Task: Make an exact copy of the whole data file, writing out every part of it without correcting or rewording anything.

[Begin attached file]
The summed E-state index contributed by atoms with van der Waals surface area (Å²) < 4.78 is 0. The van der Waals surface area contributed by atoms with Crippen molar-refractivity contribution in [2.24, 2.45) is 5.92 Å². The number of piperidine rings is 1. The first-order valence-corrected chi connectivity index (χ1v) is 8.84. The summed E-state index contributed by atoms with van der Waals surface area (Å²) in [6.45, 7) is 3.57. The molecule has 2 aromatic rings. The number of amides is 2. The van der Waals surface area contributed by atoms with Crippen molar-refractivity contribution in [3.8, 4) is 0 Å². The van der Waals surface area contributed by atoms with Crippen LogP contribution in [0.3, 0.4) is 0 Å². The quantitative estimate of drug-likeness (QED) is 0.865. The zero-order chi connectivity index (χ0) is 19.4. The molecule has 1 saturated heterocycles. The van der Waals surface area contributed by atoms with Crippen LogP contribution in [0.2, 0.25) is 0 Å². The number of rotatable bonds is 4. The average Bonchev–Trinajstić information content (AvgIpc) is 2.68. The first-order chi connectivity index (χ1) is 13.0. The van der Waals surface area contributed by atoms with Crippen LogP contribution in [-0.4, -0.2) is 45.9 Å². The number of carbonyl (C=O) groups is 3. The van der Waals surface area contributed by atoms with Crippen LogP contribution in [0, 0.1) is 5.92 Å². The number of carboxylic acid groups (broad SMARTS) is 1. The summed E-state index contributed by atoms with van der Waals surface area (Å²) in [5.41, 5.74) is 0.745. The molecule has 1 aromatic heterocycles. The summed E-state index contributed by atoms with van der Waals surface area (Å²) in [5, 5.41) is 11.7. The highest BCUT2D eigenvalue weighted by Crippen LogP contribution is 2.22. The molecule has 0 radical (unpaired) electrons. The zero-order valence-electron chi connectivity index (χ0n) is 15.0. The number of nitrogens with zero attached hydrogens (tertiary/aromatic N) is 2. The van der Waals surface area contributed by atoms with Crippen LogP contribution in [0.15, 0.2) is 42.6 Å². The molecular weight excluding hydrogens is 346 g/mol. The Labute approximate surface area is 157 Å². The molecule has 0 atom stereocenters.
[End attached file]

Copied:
The summed E-state index contributed by atoms with van der Waals surface area (Å²) < 4.78 is 0. The van der Waals surface area contributed by atoms with Crippen molar-refractivity contribution in [2.24, 2.45) is 5.92 Å². The number of piperidine rings is 1. The first-order valence-corrected chi connectivity index (χ1v) is 8.84. The summed E-state index contributed by atoms with van der Waals surface area (Å²) in [6.45, 7) is 3.57. The molecule has 2 aromatic rings. The number of amides is 2. The van der Waals surface area contributed by atoms with Crippen molar-refractivity contribution in [3.8, 4) is 0 Å². The van der Waals surface area contributed by atoms with Crippen LogP contribution in [0.3, 0.4) is 0 Å². The quantitative estimate of drug-likeness (QED) is 0.865. The zero-order chi connectivity index (χ0) is 19.4. The molecule has 1 saturated heterocycles. The van der Waals surface area contributed by atoms with Crippen LogP contribution in [0.2, 0.25) is 0 Å². The number of rotatable bonds is 4. The average Bonchev–Trinajstić information content (AvgIpc) is 2.68. The first-order chi connectivity index (χ1) is 13.0. The van der Waals surface area contributed by atoms with Crippen LogP contribution in [-0.4, -0.2) is 45.9 Å². The number of carbonyl (C=O) groups is 3. The van der Waals surface area contributed by atoms with Crippen LogP contribution in [0, 0.1) is 5.92 Å². The number of carboxylic acid groups (broad SMARTS) is 1. The summed E-state index contributed by atoms with van der Waals surface area (Å²) in [5.41, 5.74) is 0.745. The molecule has 1 aromatic heterocycles. The summed E-state index contributed by atoms with van der Waals surface area (Å²) in [5, 5.41) is 11.7. The highest BCUT2D eigenvalue weighted by Crippen LogP contribution is 2.22. The molecule has 0 radical (unpaired) electrons. The zero-order valence-electron chi connectivity index (χ0n) is 15.0. The number of nitrogens with zero attached hydrogens (tertiary/aromatic N) is 2. The van der Waals surface area contributed by atoms with Crippen LogP contribution in [0.15, 0.2) is 42.6 Å². The molecular weight excluding hydrogens is 346 g/mol. The Labute approximate surface area is 157 Å². The molecule has 0 atom stereocenters.